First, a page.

What Happens If I Wait Too Long to File a Personal Injury Claim?
There are many personal injury cases that effectively end before they even get started. A major reason this happens is the plaintiff waits too long to come forward and pursue their claim. For instance, many car accident victims do not realize there are strict time limits under Iowa law to sue a negligent driver for damages.
Accident Victim Files Lawsuit 2 Years Too Late
Let’s look at a recent decision by the Iowa Court of Appeals, Trana v. Smith, to help explain how the statute of limitations works. The plaintiff, Trana, sued multiple defendants after he sustained injuries in a car accident. The accident itself took place on August 17, 2013. The plaintiff filed his lawsuit on August 10, 2017.
The problem, as the Court of Appeals explained, is that Iowa has a two-year statute of limitations on this type of personal injury lawsuits. More precisely, Section 614.1 of the Iowa Code says the two-year limit applies to any claims “founded on injuries to the person or reputation,” whether based on “contract or tort.” And based on prior rulings by the Iowa Supreme Court, the two-year clock starts to run for the time when the plaintiff “has knowledge sufficient to put that person on inquiry notice.”
In cases such as this one, that date is obviously when the accident itself occurred. And since the plaintiff waited nearly four years after the accident to file his claim, the Court of Appeals said he was out of luck. No matter the merits of his claim, the lawsuit was barred by the statute of limitations.
Case Dismissed After Defendant Served 4 Days Late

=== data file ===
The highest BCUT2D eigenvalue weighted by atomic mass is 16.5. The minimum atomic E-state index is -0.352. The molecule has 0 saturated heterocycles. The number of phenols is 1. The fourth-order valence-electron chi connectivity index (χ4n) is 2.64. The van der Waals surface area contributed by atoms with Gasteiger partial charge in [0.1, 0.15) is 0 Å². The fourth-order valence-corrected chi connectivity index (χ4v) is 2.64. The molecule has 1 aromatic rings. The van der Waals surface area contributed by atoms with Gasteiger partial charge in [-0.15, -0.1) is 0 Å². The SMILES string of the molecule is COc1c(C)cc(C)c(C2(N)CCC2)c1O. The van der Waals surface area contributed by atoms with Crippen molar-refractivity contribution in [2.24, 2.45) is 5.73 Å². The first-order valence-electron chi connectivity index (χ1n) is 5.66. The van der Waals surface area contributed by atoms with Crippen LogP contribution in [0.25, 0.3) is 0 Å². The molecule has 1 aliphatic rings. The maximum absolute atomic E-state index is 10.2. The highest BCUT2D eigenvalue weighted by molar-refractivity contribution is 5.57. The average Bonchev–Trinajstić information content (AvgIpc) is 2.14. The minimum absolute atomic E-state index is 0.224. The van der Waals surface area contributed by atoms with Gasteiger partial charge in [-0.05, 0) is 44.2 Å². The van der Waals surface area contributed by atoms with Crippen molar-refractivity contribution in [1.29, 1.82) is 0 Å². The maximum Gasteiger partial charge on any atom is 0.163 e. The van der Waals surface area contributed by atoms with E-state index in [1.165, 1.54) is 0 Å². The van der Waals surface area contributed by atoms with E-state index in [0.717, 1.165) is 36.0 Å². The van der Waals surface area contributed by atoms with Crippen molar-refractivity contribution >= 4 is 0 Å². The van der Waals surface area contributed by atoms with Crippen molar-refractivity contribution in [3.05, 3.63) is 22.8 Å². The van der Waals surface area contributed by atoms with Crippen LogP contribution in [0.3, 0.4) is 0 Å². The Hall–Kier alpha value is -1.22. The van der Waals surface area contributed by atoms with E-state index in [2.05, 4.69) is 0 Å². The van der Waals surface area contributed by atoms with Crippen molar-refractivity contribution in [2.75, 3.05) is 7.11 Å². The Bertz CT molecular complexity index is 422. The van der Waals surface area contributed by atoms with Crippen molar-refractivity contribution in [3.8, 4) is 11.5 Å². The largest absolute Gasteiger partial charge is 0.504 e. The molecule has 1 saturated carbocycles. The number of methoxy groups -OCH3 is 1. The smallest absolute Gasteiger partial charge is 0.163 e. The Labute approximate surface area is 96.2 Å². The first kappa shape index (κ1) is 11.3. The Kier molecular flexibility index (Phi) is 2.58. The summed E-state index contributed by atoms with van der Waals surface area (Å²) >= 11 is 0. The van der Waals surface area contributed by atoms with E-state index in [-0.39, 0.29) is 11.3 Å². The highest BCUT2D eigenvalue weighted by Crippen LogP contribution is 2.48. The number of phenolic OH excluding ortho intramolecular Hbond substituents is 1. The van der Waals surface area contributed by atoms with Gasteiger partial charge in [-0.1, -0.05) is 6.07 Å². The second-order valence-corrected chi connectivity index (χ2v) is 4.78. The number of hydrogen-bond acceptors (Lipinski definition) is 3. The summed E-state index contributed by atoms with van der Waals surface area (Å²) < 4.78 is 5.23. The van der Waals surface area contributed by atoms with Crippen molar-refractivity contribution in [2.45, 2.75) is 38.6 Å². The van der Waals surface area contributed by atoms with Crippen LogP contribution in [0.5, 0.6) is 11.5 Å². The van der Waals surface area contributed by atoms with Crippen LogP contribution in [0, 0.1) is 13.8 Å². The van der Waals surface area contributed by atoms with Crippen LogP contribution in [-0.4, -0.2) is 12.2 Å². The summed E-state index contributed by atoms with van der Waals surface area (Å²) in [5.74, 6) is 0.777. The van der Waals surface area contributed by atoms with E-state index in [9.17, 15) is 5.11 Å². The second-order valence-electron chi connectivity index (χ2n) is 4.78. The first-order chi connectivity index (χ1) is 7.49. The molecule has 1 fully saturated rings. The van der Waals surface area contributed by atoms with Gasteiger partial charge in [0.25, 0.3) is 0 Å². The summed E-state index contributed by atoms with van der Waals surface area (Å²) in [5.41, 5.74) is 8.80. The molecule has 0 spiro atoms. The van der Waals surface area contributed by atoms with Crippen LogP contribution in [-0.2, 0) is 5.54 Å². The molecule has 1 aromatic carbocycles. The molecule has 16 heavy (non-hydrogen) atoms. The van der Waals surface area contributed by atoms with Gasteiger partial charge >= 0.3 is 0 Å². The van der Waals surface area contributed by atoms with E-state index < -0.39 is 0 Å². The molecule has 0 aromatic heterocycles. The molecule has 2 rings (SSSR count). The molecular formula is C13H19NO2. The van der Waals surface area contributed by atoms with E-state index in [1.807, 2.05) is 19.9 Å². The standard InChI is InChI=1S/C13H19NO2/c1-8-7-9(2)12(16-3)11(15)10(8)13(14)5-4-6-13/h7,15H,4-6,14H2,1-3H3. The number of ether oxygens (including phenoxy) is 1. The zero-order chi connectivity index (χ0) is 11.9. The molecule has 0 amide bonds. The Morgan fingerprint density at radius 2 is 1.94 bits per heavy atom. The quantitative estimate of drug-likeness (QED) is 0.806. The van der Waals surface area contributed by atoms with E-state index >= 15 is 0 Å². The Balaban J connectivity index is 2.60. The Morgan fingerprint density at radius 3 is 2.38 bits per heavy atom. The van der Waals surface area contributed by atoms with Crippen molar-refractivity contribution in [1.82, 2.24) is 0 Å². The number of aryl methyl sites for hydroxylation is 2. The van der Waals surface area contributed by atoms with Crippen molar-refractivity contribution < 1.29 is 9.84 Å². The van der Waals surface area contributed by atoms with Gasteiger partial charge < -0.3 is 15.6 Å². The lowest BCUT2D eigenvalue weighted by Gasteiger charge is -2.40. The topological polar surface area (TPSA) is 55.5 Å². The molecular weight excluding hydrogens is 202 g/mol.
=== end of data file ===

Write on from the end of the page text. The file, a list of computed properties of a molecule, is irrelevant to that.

But the statute of limitations is not the only legal deadline that personal injury victims need to contend with. In another recent decision, Prier v. Billhymer, the Court of Appeals upheld dismissal of a personal injury claim after the plaintiff failed to properly notify the defendant of her lawsuit within a specified time period. This case also involved a car accident. The plaintiff filed her negligence lawsuit against the defendant just before the expiration of the two-year statute of limitations.
But filing your lawsuit with the court is just the first step in the civil litigation process. You also need to formally serve the defendant. If service does not take place within 90 days of filing the complaint, the court may dismiss the case unless the plaintiff “shows good cause for the failure of service,” in which case the judge may extend the deadline.
Unfortunately, in this case the plaintiff did not serve the defendant until 94 days elapsed–four days past the service deadline. And since the plaintiff never asked for an extension of time, the court was forced to dismiss her case.
Do Not Delay in Seeking Legal Advice Following an Iowa Car Accident
So as you can see, legal deadlines matter. First, get proper medical treatment if you are injured in an accident, then speak with a qualified Southeast Iowa personal injury attorney following a car accident. If you need immediate legal assistance, contact the Noyes Law Office, P.C., today.